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Correlations in Emerging Market Bonds; The Role of Local and Global Factors

Listed author(s):
  • A. Javier Hamann
  • Irina Bunda
  • Subir Lall

This paper examines the comovement in emerging market bond returns and disentangles the influence of external and domestic factors. The conceptual framework, set in the context of asset allocation, allows us to describe the channels through which shocks originating in a particular emerging or mature market are transmitted across countries and markets. We show that using a simple measure of cross-country correlations together with the commonly used average correlation coefficient can be more informative during episodes of heightened market instability. Data for the period 1997-2008 are analyzed for evidence of true contagion and common external shocks.

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Paper provided by International Monetary Fund in its series IMF Working Papers with number 10/6.

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Length: 27
Date of creation: 01 Jan 2010
Handle: RePEc:imf:imfwpa:10/6
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  1. Irina Bunda & A. Javier Hamann & Subir Lall, 2005. "Comovements In Emerging Market Bond Returns: An Empirical Assessment," Post-Print halshs-00424466, HAL.
  2. Kristin Forbes & Roberto Rigobon, 1999. "No Contagion, Only Interdependence: Measuring Stock Market Co-movements," NBER Working Papers 7267, National Bureau of Economic Research, Inc.
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  10. Martens, Martin & Poon, Ser-Huang, 2001. "Returns synchronization and daily correlation dynamics between international stock markets," Journal of Banking & Finance, Elsevier, vol. 25(10), pages 1805-1827, October.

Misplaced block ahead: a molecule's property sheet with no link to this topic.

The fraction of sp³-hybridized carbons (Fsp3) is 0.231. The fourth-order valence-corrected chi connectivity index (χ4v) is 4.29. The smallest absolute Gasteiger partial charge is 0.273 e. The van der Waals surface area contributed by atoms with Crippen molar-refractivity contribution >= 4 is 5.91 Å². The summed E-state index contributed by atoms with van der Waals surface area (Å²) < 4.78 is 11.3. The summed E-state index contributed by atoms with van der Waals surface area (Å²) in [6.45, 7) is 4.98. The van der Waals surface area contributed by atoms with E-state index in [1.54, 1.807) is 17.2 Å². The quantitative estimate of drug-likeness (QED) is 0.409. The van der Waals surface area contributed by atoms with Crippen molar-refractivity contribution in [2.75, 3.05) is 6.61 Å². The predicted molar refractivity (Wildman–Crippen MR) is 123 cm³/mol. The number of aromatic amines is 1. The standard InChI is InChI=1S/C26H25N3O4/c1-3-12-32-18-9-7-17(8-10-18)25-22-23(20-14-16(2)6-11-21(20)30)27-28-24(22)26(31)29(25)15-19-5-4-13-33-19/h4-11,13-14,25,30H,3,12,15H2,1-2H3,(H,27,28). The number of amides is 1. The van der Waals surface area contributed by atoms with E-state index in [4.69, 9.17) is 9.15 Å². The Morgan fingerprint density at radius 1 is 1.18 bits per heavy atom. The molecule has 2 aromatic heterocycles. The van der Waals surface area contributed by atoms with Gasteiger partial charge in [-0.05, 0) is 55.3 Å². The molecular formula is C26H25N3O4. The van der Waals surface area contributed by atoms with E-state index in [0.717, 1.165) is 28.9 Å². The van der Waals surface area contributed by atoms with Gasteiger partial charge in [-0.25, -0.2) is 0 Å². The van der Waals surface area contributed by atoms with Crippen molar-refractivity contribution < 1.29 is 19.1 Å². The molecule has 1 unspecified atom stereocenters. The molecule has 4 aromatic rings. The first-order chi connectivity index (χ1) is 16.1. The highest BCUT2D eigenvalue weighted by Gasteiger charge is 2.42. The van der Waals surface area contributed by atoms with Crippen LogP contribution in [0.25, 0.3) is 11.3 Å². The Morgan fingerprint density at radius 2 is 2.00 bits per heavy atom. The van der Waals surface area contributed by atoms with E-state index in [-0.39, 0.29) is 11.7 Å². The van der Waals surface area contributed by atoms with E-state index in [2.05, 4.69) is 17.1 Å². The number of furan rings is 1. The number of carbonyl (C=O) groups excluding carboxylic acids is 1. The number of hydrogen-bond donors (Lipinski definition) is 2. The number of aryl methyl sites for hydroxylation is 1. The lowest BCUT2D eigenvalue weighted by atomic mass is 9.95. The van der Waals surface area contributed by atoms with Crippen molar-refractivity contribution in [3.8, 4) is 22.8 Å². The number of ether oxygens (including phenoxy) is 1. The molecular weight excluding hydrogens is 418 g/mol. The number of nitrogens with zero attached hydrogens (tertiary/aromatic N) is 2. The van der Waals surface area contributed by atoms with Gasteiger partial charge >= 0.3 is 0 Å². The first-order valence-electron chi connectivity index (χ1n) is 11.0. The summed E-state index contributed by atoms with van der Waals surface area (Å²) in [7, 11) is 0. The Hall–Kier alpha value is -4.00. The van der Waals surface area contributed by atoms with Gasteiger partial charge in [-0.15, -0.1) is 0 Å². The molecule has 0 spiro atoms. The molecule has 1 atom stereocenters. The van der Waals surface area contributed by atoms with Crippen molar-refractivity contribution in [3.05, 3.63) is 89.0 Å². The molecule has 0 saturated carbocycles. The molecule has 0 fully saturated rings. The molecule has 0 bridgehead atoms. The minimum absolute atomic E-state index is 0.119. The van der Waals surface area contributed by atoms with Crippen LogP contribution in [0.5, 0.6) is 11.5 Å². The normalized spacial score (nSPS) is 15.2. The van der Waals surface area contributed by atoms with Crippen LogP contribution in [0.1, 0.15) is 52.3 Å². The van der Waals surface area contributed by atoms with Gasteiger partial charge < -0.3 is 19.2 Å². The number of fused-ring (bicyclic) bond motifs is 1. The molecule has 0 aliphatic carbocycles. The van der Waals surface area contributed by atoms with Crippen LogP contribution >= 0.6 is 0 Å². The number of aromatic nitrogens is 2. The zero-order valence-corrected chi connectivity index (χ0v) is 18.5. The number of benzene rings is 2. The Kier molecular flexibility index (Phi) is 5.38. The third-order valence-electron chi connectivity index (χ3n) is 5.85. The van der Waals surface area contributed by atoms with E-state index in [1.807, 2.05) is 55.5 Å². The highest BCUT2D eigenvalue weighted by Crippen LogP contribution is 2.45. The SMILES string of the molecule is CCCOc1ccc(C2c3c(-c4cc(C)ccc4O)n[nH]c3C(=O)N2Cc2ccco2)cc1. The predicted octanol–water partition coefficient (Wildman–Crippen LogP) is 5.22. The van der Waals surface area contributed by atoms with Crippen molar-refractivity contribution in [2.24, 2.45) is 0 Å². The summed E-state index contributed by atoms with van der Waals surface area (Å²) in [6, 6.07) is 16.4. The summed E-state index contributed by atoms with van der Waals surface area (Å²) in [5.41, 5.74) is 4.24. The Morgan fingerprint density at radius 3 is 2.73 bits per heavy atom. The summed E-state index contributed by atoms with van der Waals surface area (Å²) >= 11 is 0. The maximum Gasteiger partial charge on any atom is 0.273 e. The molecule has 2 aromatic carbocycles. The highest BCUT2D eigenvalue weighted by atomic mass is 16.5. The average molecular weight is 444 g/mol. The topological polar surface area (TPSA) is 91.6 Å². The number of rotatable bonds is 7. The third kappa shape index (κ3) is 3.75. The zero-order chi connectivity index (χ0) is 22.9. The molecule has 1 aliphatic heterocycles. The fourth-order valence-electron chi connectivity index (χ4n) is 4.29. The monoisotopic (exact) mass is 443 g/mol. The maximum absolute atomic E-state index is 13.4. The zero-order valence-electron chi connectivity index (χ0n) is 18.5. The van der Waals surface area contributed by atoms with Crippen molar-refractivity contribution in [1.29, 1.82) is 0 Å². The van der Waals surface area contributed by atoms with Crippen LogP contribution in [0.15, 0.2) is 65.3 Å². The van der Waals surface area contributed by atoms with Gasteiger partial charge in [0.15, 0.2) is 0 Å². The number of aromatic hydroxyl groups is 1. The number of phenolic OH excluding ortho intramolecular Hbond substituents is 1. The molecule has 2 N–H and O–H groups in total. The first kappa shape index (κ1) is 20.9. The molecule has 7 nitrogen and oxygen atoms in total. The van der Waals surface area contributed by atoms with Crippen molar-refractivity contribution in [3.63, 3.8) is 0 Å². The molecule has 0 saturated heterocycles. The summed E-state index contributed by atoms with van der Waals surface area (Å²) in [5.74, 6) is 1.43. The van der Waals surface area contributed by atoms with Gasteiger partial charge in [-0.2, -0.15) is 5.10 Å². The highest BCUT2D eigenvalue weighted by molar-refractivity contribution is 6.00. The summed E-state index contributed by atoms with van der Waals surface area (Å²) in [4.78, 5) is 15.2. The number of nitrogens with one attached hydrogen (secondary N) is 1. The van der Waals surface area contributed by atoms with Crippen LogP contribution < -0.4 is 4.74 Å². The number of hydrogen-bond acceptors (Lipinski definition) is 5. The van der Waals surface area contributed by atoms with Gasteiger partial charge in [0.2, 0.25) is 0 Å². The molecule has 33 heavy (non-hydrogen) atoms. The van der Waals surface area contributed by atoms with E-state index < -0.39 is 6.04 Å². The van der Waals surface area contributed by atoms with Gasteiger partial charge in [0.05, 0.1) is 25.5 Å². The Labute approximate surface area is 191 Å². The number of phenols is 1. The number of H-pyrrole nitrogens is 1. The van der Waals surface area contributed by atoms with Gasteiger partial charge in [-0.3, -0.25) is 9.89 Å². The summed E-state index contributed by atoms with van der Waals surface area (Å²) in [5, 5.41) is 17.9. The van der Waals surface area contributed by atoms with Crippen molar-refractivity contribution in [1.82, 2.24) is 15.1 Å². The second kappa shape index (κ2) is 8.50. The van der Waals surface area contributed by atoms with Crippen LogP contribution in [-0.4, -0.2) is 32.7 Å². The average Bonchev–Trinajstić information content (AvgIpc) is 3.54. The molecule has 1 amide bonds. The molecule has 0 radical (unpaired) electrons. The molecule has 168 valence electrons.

11. Ilan Goldfajn & Taimur Baig, 1999. "Financial market contagion in the Asian crisis," Textos para discussão 400, Department of Economics PUC-Rio (Brazil).
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  17. Reinhart, Carmen & Calvo, Sara, 1996. "Capital Flows to Latin America: Is There Evidence of Contagion Effects?”," MPRA Paper 7124, University Library of Munich, Germany.
  18. Andrew W. Lo, A. Craig MacKinlay, 1988. "Stock Market Prices do not Follow Random Walks: Evidence from a Simple Specification Test," Review of Financial Studies, Society for Financial Studies, vol. 1(1), pages 41-66.
  19. Gebhardt, William R. & Hvidkjaer, Soeren & Swaminathan, Bhaskaran, 2005. "Stock and bond market interaction: Does momentum spill over?," Journal of Financial Economics, Elsevier, vol. 75(3), pages 651-690, March.
  20. Gawon Yoon, 2005. "Correlation Coefficients, Heteroskedasticity And Contagion Of Financial Crises," Manchester School, University of Manchester, vol. 73(1), pages 92-100, 01.
  21. Hyuk Choe & Bong-Chan Kho & Rene M. Stulz, 1998. "Do Foreign Investors Destabilize Stock Markets? The Korean Experience in 1997," NBER Working Papers 6661, National Bureau of Economic Research, Inc.
  22. Lakonishok, Josef & Shleifer, Andrei & Vishny, Robert W., 1992. "The impact of institutional trading on stock prices," Journal of Financial Economics, Elsevier, vol. 32(1), pages 23-43, August.
  23. Sebastian Edwards, 1998. "Interest Rate Volatily, Contagion and Convergence: And Empirical Investigation of the Cases of Argentina, Chile and México," Journal of Applied Economics, Universidad del CEMA, vol. 1, pages 55-86, November.
  24. Ray Yeu-Tien Chou & Victor Ng & Lynn K. Pi, 1994. "Cointegration of International Stock Market Indices," IMF Working Papers 94/94, International Monetary Fund.
  25. Corsetti, Giancarlo & Pericoli, Marcello & Sbracia, Massimo, 2005. "'Some contagion, some interdependence': More pitfalls in tests of financial contagion," Journal of International Money and Finance, Elsevier, vol. 24(8), pages 1177-1199, December.
  26. Jeanne, Olivier, 1997. "Are currency crises self-fulfilling?: A test," Journal of International Economics, Elsevier, vol. 43(3-4), pages 263-286, November.
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